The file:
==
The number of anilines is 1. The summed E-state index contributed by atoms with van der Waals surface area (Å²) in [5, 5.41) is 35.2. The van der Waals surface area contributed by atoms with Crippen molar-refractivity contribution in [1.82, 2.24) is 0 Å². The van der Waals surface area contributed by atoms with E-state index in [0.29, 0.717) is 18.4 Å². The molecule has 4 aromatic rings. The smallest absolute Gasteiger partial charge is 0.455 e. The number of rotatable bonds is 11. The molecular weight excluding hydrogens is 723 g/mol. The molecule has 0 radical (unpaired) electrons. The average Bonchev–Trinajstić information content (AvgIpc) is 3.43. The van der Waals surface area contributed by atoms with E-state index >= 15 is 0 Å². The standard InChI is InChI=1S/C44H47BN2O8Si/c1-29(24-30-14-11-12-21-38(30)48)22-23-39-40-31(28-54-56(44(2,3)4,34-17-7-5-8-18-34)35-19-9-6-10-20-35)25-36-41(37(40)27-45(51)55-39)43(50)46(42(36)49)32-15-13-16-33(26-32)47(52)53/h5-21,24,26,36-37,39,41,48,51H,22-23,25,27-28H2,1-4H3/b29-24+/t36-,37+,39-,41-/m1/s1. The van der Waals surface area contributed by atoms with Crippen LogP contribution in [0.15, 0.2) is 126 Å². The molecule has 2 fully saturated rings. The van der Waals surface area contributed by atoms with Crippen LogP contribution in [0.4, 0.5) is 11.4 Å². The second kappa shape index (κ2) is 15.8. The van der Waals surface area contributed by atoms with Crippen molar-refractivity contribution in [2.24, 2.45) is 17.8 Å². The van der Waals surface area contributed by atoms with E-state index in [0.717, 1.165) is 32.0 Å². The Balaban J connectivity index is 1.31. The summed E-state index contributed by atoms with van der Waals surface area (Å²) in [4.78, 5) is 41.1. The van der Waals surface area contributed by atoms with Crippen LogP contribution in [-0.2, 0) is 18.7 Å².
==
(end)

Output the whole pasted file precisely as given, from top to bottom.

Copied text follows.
The number of anilines is 1. The summed E-state index contributed by atoms with van der Waals surface area (Å²) in [5, 5.41) is 35.2. The van der Waals surface area contributed by atoms with Crippen molar-refractivity contribution in [1.82, 2.24) is 0 Å². The van der Waals surface area contributed by atoms with E-state index in [0.29, 0.717) is 18.4 Å². The molecule has 4 aromatic rings. The smallest absolute Gasteiger partial charge is 0.455 e. The number of rotatable bonds is 11. The molecular weight excluding hydrogens is 723 g/mol. The molecule has 0 radical (unpaired) electrons. The average Bonchev–Trinajstić information content (AvgIpc) is 3.43. The van der Waals surface area contributed by atoms with E-state index >= 15 is 0 Å². The standard InChI is InChI=1S/C44H47BN2O8Si/c1-29(24-30-14-11-12-21-38(30)48)22-23-39-40-31(28-54-56(44(2,3)4,34-17-7-5-8-18-34)35-19-9-6-10-20-35)25-36-41(37(40)27-45(51)55-39)43(50)46(42(36)49)32-15-13-16-33(26-32)47(52)53/h5-21,24,26,36-37,39,41,48,51H,22-23,25,27-28H2,1-4H3/b29-24+/t36-,37+,39-,41-/m1/s1. The van der Waals surface area contributed by atoms with Crippen LogP contribution in [0.15, 0.2) is 126 Å². The molecule has 2 fully saturated rings. The van der Waals surface area contributed by atoms with Crippen LogP contribution in [0.4, 0.5) is 11.4 Å². The second kappa shape index (κ2) is 15.8. The van der Waals surface area contributed by atoms with Crippen molar-refractivity contribution in [2.24, 2.45) is 17.8 Å². The van der Waals surface area contributed by atoms with E-state index in [0.717, 1.165) is 32.0 Å². The Balaban J connectivity index is 1.31. The summed E-state index contributed by atoms with van der Waals surface area (Å²) in [4.78, 5) is 41.1. The van der Waals surface area contributed by atoms with Crippen LogP contribution in [-0.2, 0) is 18.7 Å².